The people responsible for this are generally bake sales, small-town newsletters, and, you guessed it, book covers.  Snazzing up your title text is NOT always the best idea.  It just makes it look cheap and slapdash.  Drop shadow?  Think again.  It can be used well...by people who really know what they're doing.  Glow text?  Oh god, please no.  Rainbow gradients?  I will smite thee.  There's nothing wrong with simple, plain title text.  In fact, it looks a lot nicer!  






The Good, The Bad, The Horrifying

These caught me right away.  And would probably get a good, long look and maybe a buy.  Can you tell which are indie, you Big Six snob?  Probably not.  They're all pretty.  



These wouldn't hit Cover Love for me, but they're perfectly decent covers and I'd definitely stop to take another look if the subject matter interested me.  




These . . . not so much.  See the sins?  See the difference?  And again ... think you can spot the self-published covers?  Think again.  Money-crazy art departments are not immune.  (Note: I've bought one or two of the books you see below.  Often, the book inside is good.  But it takes more to get me there.)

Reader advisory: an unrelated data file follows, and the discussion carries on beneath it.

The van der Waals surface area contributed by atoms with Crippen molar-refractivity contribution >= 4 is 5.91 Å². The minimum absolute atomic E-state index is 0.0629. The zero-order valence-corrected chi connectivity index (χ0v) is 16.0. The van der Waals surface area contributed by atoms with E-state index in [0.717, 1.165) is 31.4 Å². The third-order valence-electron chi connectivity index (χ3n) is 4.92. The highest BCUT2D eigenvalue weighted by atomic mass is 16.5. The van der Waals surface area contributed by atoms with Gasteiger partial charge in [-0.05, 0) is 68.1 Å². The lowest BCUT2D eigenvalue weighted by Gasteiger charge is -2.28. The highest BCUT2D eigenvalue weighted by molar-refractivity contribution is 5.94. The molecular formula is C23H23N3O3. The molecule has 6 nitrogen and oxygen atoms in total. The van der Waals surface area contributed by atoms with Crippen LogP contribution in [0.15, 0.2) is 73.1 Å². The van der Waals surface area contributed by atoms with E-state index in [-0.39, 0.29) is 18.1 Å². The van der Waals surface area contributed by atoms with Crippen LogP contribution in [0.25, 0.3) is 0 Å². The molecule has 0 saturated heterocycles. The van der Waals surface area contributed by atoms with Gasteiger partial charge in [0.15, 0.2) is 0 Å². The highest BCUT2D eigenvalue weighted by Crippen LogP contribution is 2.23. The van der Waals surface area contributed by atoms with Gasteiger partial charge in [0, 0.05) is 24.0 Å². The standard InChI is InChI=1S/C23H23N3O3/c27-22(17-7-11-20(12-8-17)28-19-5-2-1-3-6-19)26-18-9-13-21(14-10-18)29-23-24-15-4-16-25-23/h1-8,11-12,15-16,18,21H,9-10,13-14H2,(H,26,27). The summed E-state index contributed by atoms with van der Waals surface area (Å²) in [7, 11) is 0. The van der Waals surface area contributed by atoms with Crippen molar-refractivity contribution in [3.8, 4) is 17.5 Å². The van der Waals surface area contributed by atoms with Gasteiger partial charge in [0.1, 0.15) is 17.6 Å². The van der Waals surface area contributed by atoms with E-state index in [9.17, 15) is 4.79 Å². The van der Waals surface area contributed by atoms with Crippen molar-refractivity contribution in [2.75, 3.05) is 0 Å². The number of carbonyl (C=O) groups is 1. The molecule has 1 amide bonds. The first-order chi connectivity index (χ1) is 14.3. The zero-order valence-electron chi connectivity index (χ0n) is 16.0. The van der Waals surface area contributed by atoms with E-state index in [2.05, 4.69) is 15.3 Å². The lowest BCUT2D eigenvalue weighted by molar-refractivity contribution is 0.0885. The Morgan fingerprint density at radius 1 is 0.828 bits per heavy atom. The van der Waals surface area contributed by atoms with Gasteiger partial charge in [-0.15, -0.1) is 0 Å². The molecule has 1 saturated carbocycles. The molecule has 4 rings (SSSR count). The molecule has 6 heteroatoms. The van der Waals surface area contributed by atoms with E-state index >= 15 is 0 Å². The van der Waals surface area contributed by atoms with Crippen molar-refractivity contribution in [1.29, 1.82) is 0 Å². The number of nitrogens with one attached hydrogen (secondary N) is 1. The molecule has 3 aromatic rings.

Links from Smart People





So, what are your cover loves and hates?  









4 comments:

  1. This is a very intresting article I read a similar one with ideas at http://www.teksyte.com/good-book-cover/

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    1. Thanks for the link! I can't get enough of tips and how-tos. I think that article makes an important point in viewing your book cover as a billboard--in essence, a very important marketing tool. That extra cash going into the cover will hopefully pay off later in sales.

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  2. I really hate the "girls in (prom) dresses" trend too!!
    Great post! :)

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    1. Ha, prom dress is a good way to put it. They all look like Cinderella. And then never wear a single dress the whole book! Thank you. (: